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Gerard & Kelly

Los Angeles and New York, United States


Brennan Gerard & Ryan Kelly have collaborated since 2003. Their installations and performances use choreography, writing, video, and sculpture to address questions of sexuality, memory and the formation of queer consciousness. Their work has been been exhibited internationally at Palais de Tokyo, Paris; Guggenheim Museum, New York; New Museum, New York; Hammer Museum, Los Angeles; and The Kitchen, New York; among other institutions.

Modern Living, an ongoing project exploring queer space, was recently presented by The Glass House, New Canaan, Connecticut, and the MAK Center for Art and Architecture at the Schindler House, Los Angeles, in association with Art Production Fund.

Gerard & Kelly completed the Whitney Museum Independent Study Program in 2010, and received their MFAs in 2013 from the UCLA Department of Art. They have received numerous recognitions for their work, including the 2014 Juried Award from The Bessies as well as grants from the National Dance Project (2015), Art Matters (2014), and the Graham Foundation (2014).

CAB 2 Contribution

Project Overview

Modern Living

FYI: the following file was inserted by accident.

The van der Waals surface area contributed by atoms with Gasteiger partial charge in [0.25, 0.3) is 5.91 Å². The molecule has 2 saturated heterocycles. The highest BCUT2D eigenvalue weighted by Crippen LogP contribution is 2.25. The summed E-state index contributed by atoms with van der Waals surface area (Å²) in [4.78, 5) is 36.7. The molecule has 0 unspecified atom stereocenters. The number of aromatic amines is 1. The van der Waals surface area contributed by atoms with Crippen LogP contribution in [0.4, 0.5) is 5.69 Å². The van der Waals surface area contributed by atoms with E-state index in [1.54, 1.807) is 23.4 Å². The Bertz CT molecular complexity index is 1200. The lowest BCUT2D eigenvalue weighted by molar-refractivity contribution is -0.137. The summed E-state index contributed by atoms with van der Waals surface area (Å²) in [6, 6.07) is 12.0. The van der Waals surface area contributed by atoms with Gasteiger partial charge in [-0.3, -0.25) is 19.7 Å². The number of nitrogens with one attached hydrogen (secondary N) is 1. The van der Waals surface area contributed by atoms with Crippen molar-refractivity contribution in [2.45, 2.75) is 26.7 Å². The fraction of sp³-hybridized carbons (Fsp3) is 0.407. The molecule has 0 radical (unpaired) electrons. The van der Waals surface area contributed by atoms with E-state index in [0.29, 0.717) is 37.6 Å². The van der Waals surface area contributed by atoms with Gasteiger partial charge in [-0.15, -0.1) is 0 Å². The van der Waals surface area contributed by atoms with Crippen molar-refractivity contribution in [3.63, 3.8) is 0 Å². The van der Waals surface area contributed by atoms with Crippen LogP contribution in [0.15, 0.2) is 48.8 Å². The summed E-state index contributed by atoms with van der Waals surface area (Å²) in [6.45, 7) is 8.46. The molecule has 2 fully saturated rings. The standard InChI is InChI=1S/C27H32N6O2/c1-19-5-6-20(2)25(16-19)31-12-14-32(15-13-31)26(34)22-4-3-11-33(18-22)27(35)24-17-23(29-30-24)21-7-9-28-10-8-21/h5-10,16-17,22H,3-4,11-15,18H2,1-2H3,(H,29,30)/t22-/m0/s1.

The 2017 Chicago Architecture Biennial presents a new chapter in Gerard & Kelly’s ongoing project Modern Living, with performances at The Farnsworth House in Plano, Illinois, designed by Mies van der Rohe in 1945. Alongside these site-specific performances on September 15-16, the first two chapters of a film are presented here in the City Gallery at the Historic Water Tower.

The two-channel film, Modern Living: Schindler/Glass, was shot at R.M. Schindler’s house in Los Angeles, the site of an early experiment in communal living, and The Glass House in New Canaan, where the architect Philip Johnson and his partner David Whitney lived for over 40 years. Featuring performances by L.A. Dance Project and original music by SOPHIE and Lucky Dragons, Modern Living: Schindler/Glass explores intimacy and domestic space within legacies of modernist architecture. Throughout the life of the project as it travels across sites and from live performance to video installation, the artists posit questions around the livability of queer space—its pleasures, tensions, and impossibilities—and reimagine iconic architecture as sites of experimentation in living.

The City is the Site